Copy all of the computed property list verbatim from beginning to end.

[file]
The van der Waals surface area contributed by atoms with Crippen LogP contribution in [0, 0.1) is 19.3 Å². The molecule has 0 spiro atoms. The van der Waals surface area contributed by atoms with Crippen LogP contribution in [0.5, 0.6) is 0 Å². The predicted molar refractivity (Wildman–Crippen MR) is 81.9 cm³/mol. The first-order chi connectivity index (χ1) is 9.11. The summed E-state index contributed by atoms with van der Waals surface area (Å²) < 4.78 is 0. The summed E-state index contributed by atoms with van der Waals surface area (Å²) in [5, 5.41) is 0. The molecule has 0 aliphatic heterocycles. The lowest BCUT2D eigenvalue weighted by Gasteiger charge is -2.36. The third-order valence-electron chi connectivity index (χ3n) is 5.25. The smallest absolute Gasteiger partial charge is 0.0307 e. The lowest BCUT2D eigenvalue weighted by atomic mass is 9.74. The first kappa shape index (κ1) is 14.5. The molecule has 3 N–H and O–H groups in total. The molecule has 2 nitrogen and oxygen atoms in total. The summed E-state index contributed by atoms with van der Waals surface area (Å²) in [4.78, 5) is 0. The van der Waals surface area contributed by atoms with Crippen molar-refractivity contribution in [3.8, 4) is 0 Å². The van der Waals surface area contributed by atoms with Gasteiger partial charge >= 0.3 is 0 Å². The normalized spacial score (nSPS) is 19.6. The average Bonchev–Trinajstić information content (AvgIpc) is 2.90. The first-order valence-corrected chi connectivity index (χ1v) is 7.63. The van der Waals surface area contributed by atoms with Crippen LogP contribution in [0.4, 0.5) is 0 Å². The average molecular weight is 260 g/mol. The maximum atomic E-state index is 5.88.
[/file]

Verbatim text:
The van der Waals surface area contributed by atoms with Crippen LogP contribution in [0, 0.1) is 19.3 Å². The molecule has 0 spiro atoms. The van der Waals surface area contributed by atoms with Crippen LogP contribution in [0.5, 0.6) is 0 Å². The predicted molar refractivity (Wildman–Crippen MR) is 81.9 cm³/mol. The first-order chi connectivity index (χ1) is 9.11. The summed E-state index contributed by atoms with van der Waals surface area (Å²) < 4.78 is 0. The summed E-state index contributed by atoms with van der Waals surface area (Å²) in [5, 5.41) is 0. The molecule has 0 aliphatic heterocycles. The lowest BCUT2D eigenvalue weighted by Gasteiger charge is -2.36. The third-order valence-electron chi connectivity index (χ3n) is 5.25. The smallest absolute Gasteiger partial charge is 0.0307 e. The lowest BCUT2D eigenvalue weighted by atomic mass is 9.74. The first kappa shape index (κ1) is 14.5. The molecule has 3 N–H and O–H groups in total. The molecule has 2 nitrogen and oxygen atoms in total. The summed E-state index contributed by atoms with van der Waals surface area (Å²) in [4.78, 5) is 0. The van der Waals surface area contributed by atoms with Crippen molar-refractivity contribution in [3.8, 4) is 0 Å². The van der Waals surface area contributed by atoms with Gasteiger partial charge >= 0.3 is 0 Å². The normalized spacial score (nSPS) is 19.6. The average Bonchev–Trinajstić information content (AvgIpc) is 2.90. The first-order valence-corrected chi connectivity index (χ1v) is 7.63. The van der Waals surface area contributed by atoms with Crippen LogP contribution in [0.4, 0.5) is 0 Å². The average molecular weight is 260 g/mol. The maximum atomic E-state index is 5.88.